Journal Article

The Judge's New Role: Should Personal Convictions Count?

Ronald Dworkin

in Journal of International Criminal Justice

Volume 1, issue 1, pages 4-12
Published in print April 2003 | ISSN: 1478-1387
Published online April 2003 | e-ISSN: 1478-1395 | DOI: http://dx.doi.org/10.1093/jicj/1.1.4
The Judge's New Role: Should Personal Convictions Count?

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In the decades following the Second World War, for a number of reasons constitutional and international judges have increasingly confronted and pronounced upon moral issues for the purpose of interpreting basic principles of justice and democracy. In so doing, they have inevitably grounded their decisions in their own moral convictions. However, as personal convictions vary from judge to judge, the development at issue poses the question whether this new role of judges is consonant with the principles of justice and democracy. The author argues that it is. Judges are supposed both to do nothing that they cannot justify in principle, and to appeal only to principles they undertake to respect in other contexts. Furthermore, government by adjudication is better suited to the present cultural and ethical pluralism than are other possible alternatives.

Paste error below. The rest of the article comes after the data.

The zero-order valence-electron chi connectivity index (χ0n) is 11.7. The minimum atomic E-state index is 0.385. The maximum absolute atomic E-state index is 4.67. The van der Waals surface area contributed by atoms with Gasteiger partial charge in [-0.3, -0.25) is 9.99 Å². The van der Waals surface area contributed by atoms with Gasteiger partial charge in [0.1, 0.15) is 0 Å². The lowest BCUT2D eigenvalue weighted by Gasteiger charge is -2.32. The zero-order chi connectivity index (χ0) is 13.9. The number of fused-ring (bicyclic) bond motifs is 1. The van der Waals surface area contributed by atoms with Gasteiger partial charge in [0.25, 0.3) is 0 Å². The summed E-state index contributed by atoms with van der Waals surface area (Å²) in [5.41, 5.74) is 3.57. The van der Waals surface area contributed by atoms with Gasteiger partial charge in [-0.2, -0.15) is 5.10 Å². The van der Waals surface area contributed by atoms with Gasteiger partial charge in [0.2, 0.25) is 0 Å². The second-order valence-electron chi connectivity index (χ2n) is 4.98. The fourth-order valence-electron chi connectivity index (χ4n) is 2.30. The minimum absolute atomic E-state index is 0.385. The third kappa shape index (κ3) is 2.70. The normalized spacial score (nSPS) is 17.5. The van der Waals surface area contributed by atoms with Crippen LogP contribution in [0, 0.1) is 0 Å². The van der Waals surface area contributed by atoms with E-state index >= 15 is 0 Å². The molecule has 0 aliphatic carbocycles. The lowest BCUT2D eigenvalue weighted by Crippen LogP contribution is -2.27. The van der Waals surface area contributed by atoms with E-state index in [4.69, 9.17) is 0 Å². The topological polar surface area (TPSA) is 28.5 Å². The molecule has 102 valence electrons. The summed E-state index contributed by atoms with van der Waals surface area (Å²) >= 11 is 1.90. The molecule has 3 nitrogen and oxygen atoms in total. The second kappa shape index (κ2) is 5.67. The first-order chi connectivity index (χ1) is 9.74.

Journal Article.  0 words. 

Subjects: Criminal Law ; International Law

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